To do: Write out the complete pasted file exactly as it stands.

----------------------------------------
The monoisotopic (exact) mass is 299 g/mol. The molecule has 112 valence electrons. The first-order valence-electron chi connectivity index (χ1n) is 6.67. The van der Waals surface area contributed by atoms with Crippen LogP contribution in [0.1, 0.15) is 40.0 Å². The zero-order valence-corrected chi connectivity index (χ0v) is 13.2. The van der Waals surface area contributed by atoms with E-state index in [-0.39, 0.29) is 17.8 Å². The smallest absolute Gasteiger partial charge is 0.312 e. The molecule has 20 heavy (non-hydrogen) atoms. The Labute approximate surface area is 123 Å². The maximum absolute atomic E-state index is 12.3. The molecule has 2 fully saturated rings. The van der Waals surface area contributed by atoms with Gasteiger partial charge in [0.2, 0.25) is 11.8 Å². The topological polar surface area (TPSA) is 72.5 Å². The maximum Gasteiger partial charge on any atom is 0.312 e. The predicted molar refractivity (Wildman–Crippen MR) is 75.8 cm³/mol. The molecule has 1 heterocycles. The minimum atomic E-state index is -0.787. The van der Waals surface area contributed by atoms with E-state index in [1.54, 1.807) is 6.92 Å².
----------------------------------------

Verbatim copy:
The monoisotopic (exact) mass is 299 g/mol. The molecule has 112 valence electrons. The first-order valence-electron chi connectivity index (χ1n) is 6.67. The van der Waals surface area contributed by atoms with Crippen LogP contribution in [0.1, 0.15) is 40.0 Å². The zero-order valence-corrected chi connectivity index (χ0v) is 13.2. The van der Waals surface area contributed by atoms with E-state index in [-0.39, 0.29) is 17.8 Å². The smallest absolute Gasteiger partial charge is 0.312 e. The molecule has 20 heavy (non-hydrogen) atoms. The Labute approximate surface area is 123 Å². The maximum absolute atomic E-state index is 12.3. The molecule has 2 fully saturated rings. The van der Waals surface area contributed by atoms with Gasteiger partial charge in [0.2, 0.25) is 11.8 Å². The topological polar surface area (TPSA) is 72.5 Å². The maximum Gasteiger partial charge on any atom is 0.312 e. The predicted molar refractivity (Wildman–Crippen MR) is 75.8 cm³/mol. The molecule has 1 heterocycles. The minimum atomic E-state index is -0.787. The van der Waals surface area contributed by atoms with E-state index in [1.54, 1.807) is 6.92 Å².